Otherwise, yes an MFT can be used, it's just a bit of a faff having to reconfigure the leads all the time for the different tests.

How many battery powered PA testers do that ? At my last job (in IT), the boss thought it might be a good idea to get a tester and offer it as a service to customers. My response was that I wasn't going to be the only person "qualified" to do it, and no-one else actually bothered. I borrowed it and used it for my own requirements more than it got used at work (I'd test stuff that came across my desk) ;) Anyway, the spec for it wasn't for much current - only something like 200mA IIRC.
If 200 mA is good enough for installation continuity testing, why not not for appliances?
 

Risteard

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If 200 mA is good enough for installation continuity testing, why not not for appliances?
The flex in an appliance would typically take more abuse than fixed wiring embedded in the walls or in a conduit/trunking to be fair. It's not really a like comparison. Although traditionally conduit joints would have been tested at these higher currents.
 

Pete999

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I'd been thinking about making an adapter a bit like that - but with an extra socket for an earth continuity lead and a switch. Idea being that the switch would take care of the different connections needed - so the MFT could stay connected, the extra lead connected to exposed conductive parts for Class I continuity & Class II IR test, and only the switch would need to be moved (plus the mode switch on the MFT).
Otherwise, yes an MFT can be used, it's just a bit of a faff having to reconfigure the leads all the time for the different tests.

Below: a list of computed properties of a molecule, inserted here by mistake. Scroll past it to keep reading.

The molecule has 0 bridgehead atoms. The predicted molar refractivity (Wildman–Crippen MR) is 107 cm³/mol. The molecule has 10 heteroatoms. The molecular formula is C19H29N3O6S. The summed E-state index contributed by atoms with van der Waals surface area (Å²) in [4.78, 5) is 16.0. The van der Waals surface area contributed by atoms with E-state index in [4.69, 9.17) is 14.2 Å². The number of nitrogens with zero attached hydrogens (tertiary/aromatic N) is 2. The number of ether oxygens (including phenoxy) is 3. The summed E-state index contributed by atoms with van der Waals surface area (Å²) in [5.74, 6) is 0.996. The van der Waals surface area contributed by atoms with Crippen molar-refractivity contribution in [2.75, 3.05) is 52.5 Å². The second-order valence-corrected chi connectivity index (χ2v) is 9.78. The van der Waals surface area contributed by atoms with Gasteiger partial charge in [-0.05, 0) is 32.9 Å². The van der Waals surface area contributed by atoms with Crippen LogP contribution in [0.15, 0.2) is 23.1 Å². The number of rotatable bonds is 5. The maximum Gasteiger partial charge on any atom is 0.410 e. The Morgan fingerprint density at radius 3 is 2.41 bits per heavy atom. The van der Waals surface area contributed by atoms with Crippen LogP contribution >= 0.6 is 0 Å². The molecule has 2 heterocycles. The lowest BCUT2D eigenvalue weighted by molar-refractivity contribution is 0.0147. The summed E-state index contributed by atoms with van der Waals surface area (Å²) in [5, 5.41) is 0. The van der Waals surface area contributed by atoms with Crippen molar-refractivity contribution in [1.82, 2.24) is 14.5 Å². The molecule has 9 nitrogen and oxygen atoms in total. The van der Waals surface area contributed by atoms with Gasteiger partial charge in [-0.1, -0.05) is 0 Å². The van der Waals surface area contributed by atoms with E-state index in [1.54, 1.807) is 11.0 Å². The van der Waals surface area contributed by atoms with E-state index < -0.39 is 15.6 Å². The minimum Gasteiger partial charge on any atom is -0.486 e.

How many battery powered PA testers do that ? At my last job (in IT), the boss thought it might be a good idea to get a tester and offer it as a service to customers. My response was that I wasn't going to be the only person "qualified" to do it, and no-one else actually bothered. I borrowed it and used it for my own requirements more than it got used at work (I'd test stuff that came across my desk) ;) Anyway, the spec for it wasn't for much current - only something like 200mA IIRC.
You don't need to be qualified to carry out ISITEE.
 

Simon47

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Technically no you don't need any qualifications. But you do need to be competent, and more importantly, you and your employer need some means of showing that.
In practice, the training (provided as part of the package with the tester) was a 20 minute DVD and a multi-choice test paper. But it does mean I have another "magic piece of paper" ;)
 

pirate

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I have that magic piece of paper!
Microsoft Publisher, and i can get you one too!
My training actually consisted of a full day, hands- on, plus presentation, plus course manual. It's not exactly rocket science, I know.
The tester I use is a simple Pass/Fail, no bluetooth download, no fancy email reporting, but it can be used battery power or mains.
However, it is only used for landlord testing. Proper electricians like you lot will likely not be impressed!
ISITEE does sound itchy, though...but far preferable to Portable Appliance Testing testing...
but then, why is abbreviation such a long word?
Why doesn't the all-purpose glue stick to the tube?
Why is there only one Monopolies Commission?

Whatever, I just meant that I have no "qualifications", but I am deemed competent, and I actually believe I am competent to do this simple work. However, if anomalies show up, I seek advice, and don't just sticker everything. I do actually test, and do FVI, and as it is an occasional thing for me, I quite enjoy it. If I had to do it every day I would go mad...
 

DPG

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And that's the thing - being competent. Understanding what the tester is doing and what the results mean.

The problem is when you test something and the tester says Pass, but it hasn't actually tested anything. Figure 8 mains cables come to mind.